Gymnastics mind-set coach Ariana LeBlanc on the warning signs of eating disorders in athletes.

Eating disorders are very serious mental illnesses that also cause many serious physical and medical complications. Eating disorders are actually the leading cause of death in mental illness behind opioid overdose. It is important to realize that even though eating disorders are defined by weight and food intake, they are not a weight disorder, but a psychological disorder and have several, serious medical and psychological consequences such as: low heart rate, low bone density, fatigue, GI issues, increased risk of injury, impaired concentration, irritability, depression, isolation, and low self-esteem (Fernandez, 2022).

According to the Victory Program at McCallum Place, up to 45% of athletes suffer from an eating disorder and the following are several risk factors that place an athlete at an even higher risk of developing an eating disorder: being in an aesthetic sport (such as gymnastics), early start in the sport, overtraining, injury, perfectionism, dieting, team dynamics with coach and teammates, and performance level (Fernandez, 2022).

What can parents and coaches keep an eye out for?

Changes in your athlete’s attitude regarding food, weight, and self-perception (Fernandez, 2022). Athletes who start eating less, start fad diets or clean eating, frequent body checking, or a youth or adolescent whose body is not changing (Fernandez, 2022). Dietary restriction can increase the risk of developing an eating disorder and youth athletes are expected to be growing in both height and weight up until late adolescence and into their 20s! Other warning signs to look out for are athletes who over-exercise, cannot tolerate a missed workout, exercise when sick or injured, and athletes with mood swings, increased anxiety or depression, or lack of emotion (Fernandez, 2022).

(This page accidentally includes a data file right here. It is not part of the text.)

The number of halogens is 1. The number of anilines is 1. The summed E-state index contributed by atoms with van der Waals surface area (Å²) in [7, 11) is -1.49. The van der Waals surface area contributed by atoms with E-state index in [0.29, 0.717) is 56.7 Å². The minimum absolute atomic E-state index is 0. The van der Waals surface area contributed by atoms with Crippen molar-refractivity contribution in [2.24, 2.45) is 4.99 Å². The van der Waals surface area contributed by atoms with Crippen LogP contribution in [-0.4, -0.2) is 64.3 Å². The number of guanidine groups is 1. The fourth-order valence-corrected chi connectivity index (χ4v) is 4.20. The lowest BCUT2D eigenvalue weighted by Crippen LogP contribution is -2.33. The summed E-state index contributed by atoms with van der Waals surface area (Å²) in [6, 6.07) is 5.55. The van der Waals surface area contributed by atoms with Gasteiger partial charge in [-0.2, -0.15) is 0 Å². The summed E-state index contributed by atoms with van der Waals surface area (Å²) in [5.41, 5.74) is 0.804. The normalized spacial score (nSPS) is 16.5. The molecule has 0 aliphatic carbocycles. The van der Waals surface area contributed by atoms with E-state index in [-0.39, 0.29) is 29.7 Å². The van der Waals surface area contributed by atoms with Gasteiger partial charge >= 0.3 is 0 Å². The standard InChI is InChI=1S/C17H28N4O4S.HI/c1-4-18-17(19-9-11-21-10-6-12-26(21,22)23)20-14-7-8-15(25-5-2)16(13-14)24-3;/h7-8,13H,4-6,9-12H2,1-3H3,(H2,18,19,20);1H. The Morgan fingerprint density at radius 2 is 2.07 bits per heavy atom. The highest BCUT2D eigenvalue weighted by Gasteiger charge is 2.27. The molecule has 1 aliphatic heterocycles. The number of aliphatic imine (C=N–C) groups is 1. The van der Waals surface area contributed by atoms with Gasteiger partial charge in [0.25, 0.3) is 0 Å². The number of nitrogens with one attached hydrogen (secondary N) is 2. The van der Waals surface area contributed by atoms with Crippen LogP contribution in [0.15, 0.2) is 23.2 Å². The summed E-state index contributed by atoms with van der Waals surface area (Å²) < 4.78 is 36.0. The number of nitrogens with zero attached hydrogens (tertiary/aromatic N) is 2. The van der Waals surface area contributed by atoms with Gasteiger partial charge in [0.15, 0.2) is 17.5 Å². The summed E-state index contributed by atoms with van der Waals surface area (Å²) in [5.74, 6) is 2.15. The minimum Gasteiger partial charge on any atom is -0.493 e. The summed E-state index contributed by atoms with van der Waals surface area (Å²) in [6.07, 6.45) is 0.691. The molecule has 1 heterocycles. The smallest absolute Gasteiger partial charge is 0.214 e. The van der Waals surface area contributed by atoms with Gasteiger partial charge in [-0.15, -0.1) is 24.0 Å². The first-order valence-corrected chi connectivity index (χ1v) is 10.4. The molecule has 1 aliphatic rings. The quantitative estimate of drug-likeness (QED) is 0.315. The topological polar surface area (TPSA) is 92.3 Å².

Warning signs of an eating disorder include athletes who over exercise or who cannot tolerate a missed work-out.

How to help prevent eating disorders.

As a coach and parent, be mindful of how you are communicating with your athlete – both verbally and nonverbally. Avoid talking about your own weight, diets, and trying to lose weight. Make sure to check in with your athlete about how they are doing both in and out of the gym. Be interested in learning about the whole athlete. Avoid saying that their lack of skills is due to their weight! According to the 40-factor model, weight is 1 out of 40 factors that contribute to performance, and putting too much emphasis on weight is very detrimental to the athlete (Fernandez, 2022).

As a coach and parent, make sure to check in with the whole athlete. For instance, ask them questions that take the whole person into account such as the following: “I have noticed some changes in your mood lately? Are you doing ok?” or “How are things going with gymnastics, do you still enjoy it?” “How are things at home and school?”

As a coach, we want to ensure a positive environment. We live in a world that is bombarded by diet culture and perfectionism. Try to instill these messages: Strive for excellence vs be the best at all costs. Make sure to have fun today and try hard vs your gymnastics would be so much better if you lost x pounds. Engage in a person-centered orientation coaching style instead of a negative performance-oriented style.

Check in with your gymnast regularly, asking questions that take the whole person into account. 

Last of all, if you know of an athlete who may be struggling with an eating disorder or disordered eating, please get them the help they need. Below are some great resources to help find professional help in your area.

Reference: Fernandez, S. P. (2022). Off The Starting Blocks: Eating Disorder Prevention in Youth Sports. The Victory Program at McCallum Place.

Ariana LeBlanc LMHC, MS, BS is a mind-set coach and former elite gymnast.